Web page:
So there’s a notable contrast there, for example, with the Congressional Budget Office in the United States and the Parliamentary Budget Office in Australia where you have a much larger organisation, but which basically looks at proposals on taxation and spending brought, in the US case, from either party in either House of Congress.
Turning to the particular way in which we look at public spending, when we are forecasting public spending we need to think about spending in different categories because you have to approach those differently.
The key ones would be: public services spending, (schools, hospitals, etc, both current and capital spending); welfare spending (taking money from one part of the population and giving to others; pensions, Job Seekers Allowance, tax credits); debt interest; and other areas within the public sector. And we also need to have an eye on what local government is doing as well.
So, for things like debt interest and welfare payments, we explicitly forecast those based on what the rules are for entitlement and rates of those particular benefits, for example, and how we think the economy is going to evolve.
On debt interest, obviously we’re interested in how big the debts that the government is going to build up are going to be and what interest rates it has to pay on that.
But for the largest category, public services spending, we don’t look at what individual projects, like HS2 or Crossrail. What we do instead, because we’re ultimately interested in its implications for the public finances, not for value for money, is to say, will the government over- or under-spend the total envelope that it has set out for spending on public services? And so we need to reach a judgement on how the negotiations are going between the Treasury and government departments in general about coming in above, below or around these overall budgets.
Now, in terms of the Labour proposal that we should look at alternative policies: that is a much wider, and different, remit. If the OBR should look at the costing of other parties’ policies, one question is, what policies? At the moment we don’t look at the costing of individual public services policies. We look at individual tax and welfare spending measures. So do you want us to move into that sort of area? We have no expertise in saying whether HS2 will come in on budget or not. Do you want to push us in that sort of direction?
Another question is, which parties should we do it for? Just the government and the official opposition? Do we need to look at the manifestos separately of the two coalition partners? UKIP? Scottish Nationalists? etc? When our Dutch counterparts were given this task in 1986, they started off doing it for three parties; they now have to do it for nine. So this thing can mushroom.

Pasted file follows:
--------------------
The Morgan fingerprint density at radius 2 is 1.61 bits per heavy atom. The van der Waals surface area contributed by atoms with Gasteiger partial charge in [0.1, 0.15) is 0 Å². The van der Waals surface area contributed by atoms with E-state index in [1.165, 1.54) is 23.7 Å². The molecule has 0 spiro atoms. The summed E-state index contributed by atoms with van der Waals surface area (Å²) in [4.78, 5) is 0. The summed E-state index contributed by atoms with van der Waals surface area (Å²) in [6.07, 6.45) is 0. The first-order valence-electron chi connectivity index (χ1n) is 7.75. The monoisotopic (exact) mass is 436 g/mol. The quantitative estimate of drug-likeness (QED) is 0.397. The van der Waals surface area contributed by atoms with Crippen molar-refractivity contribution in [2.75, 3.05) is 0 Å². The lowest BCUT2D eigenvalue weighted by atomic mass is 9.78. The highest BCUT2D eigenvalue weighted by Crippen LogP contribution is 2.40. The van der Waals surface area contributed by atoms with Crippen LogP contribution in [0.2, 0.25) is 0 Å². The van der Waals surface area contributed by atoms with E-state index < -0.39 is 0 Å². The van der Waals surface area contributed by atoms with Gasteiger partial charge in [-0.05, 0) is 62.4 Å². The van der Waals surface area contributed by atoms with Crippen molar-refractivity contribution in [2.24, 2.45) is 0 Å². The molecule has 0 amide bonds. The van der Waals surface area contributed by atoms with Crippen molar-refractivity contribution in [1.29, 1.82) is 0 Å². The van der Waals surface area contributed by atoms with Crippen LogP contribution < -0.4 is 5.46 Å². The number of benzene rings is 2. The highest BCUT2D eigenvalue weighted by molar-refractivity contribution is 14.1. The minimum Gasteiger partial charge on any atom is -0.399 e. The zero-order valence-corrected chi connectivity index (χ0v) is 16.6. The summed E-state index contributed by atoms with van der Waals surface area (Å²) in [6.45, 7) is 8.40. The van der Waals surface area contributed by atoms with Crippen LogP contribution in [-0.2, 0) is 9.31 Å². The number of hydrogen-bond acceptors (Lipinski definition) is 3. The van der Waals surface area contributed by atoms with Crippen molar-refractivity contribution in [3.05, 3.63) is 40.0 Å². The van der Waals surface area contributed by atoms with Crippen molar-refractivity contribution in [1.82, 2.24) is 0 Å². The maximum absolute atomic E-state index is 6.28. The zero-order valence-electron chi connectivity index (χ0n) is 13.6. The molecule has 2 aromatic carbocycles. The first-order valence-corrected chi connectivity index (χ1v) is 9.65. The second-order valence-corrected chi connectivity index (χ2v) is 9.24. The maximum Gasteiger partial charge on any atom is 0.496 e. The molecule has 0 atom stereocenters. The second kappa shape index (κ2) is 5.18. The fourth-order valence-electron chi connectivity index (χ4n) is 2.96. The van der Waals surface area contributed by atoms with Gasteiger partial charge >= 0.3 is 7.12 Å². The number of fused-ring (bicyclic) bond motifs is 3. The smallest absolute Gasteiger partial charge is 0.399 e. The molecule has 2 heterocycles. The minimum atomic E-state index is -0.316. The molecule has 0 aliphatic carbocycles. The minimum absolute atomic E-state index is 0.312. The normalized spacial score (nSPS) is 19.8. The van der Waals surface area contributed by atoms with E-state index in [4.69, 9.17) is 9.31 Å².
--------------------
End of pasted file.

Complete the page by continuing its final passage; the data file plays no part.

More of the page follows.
When do we look at the policies? One consequence of the Dutch system of scrutinising this is that the parties have to come up with their manifestos much earlier. Our counterparts there publish their report twelve weeks prior to the general election. Here, I think it’s fair to say manifestos normally come out three to four weeks prior to the election at the very start of the campaign proper. So there would be a very different set of rules of the game that we would all have to adjust to.
Personally, I think that having independent scrutiny of opposition policies is a jolly good idea, in principle. It’s better for the parties. It’s better for policy development. It’s better for public debate. The Dutch have found it helps in putting together coalition agreements. But I think, from our point of view, the key thing is that it’s for Parliament to decide whether it wants us to play that role or not. To some degree, the IFS already play that role – they do scrutinise the manifestos prior to elections.
So the question is, do you want an official body to be brought into that politically contested area? If you did, we’d need more resources. We’d need the rights to access information and analysis within government, and that raises lots of interesting questions. At the end of the day, if parliament asks us to do that job, we’ll do it to the best of our ability, but it’s not our job to say whether we should do it or not.